Wednesday, September 30, 2015

Holographic Eulogies Will Allow You to Speak at Your Own Funeral


Who will attend your funeral? 

This has been a question posed by society for hundreds of years as a way for us to reflect on our lives, our influence, and our purpose. I am sure given the opportunity we would all like to be a fly on the wall at our own funeral. But with new advances in technology, have you ever thought that in a small way, you could be? And I am not talking about the fact that your body will be present, but what if you could actually have a voice, a real presence? Carl Minardo and his partner believe they have come up with the answer.

They were inspired by the infamous film, Star Wars. They thought, what if you could do a hologram, but in a mausoleum? They took their idea and started a company called AIM (Artistry In Motion) Holographics, where they hope to change the future of funerals by giving people the ability to prerecord their own eulogy with 3D holographic technology. “It gives you an opportunity to talk to the people who are important in your life and, really, let them know how much they meant to you,” Carl explains.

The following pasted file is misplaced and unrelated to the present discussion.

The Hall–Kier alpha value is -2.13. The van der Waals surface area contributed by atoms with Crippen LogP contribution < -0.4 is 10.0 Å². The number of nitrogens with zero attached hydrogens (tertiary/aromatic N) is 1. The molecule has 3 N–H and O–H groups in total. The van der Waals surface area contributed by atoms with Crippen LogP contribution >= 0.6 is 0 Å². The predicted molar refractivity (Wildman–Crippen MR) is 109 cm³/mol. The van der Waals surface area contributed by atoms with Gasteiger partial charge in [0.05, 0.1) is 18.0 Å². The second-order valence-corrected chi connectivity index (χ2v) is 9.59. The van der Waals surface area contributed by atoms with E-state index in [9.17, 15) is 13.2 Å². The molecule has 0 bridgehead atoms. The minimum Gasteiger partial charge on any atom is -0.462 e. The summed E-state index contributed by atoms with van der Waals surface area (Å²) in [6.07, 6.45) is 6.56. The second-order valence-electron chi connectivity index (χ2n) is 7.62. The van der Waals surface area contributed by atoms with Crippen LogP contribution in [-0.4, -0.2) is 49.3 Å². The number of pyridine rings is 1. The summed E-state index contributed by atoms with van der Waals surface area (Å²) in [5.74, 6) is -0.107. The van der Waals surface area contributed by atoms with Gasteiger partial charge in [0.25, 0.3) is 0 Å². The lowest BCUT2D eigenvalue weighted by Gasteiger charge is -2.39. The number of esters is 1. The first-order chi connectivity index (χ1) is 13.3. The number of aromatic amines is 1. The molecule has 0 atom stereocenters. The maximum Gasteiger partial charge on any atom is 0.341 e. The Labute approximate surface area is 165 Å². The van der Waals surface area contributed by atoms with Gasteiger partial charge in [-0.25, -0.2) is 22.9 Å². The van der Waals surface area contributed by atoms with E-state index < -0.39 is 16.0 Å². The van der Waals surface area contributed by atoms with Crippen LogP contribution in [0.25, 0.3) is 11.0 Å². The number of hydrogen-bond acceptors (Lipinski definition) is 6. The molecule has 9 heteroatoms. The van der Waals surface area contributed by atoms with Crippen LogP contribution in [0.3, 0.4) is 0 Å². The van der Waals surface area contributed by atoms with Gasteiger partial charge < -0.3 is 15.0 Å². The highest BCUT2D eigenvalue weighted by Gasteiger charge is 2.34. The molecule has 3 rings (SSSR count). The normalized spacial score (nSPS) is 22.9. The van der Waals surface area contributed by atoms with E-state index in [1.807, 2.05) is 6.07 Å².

The website explains further, "Have you ever wished you had some tangible memory of a passed loved one? Yearned to see your parents or grandparents one more time? To hear their voice, see their smile, listen to their stories? This is what drives AIM. We want you to create your life’s legacy so your grandchildren, great grandchildren and beyond will remember who you are, your family’s timeless values and what family means to you. Our company makes those emotion, memories, and messages eternally available."

Carl says the eulogy or any other message or video is recorded in a studio and featured on projectors both small and large. “It’s as realistic as you can get without it being you. Other than you coming up and being here, this is the closest it’s going to be in 3-dimension,” he said.

With so many people opting for cremations today, Minardo sees this as an opportunity to work with funeral homes to help them maintain some revenue, and to tap into the 76-million baby boomers driving the funeral business.

I will say, I think it would be a nice surprise to make an "appearance" at my own funeral and say a few words to all my friends and loved ones! So what do you think? Would you utilize this high-tech way to keep your legacy alive?

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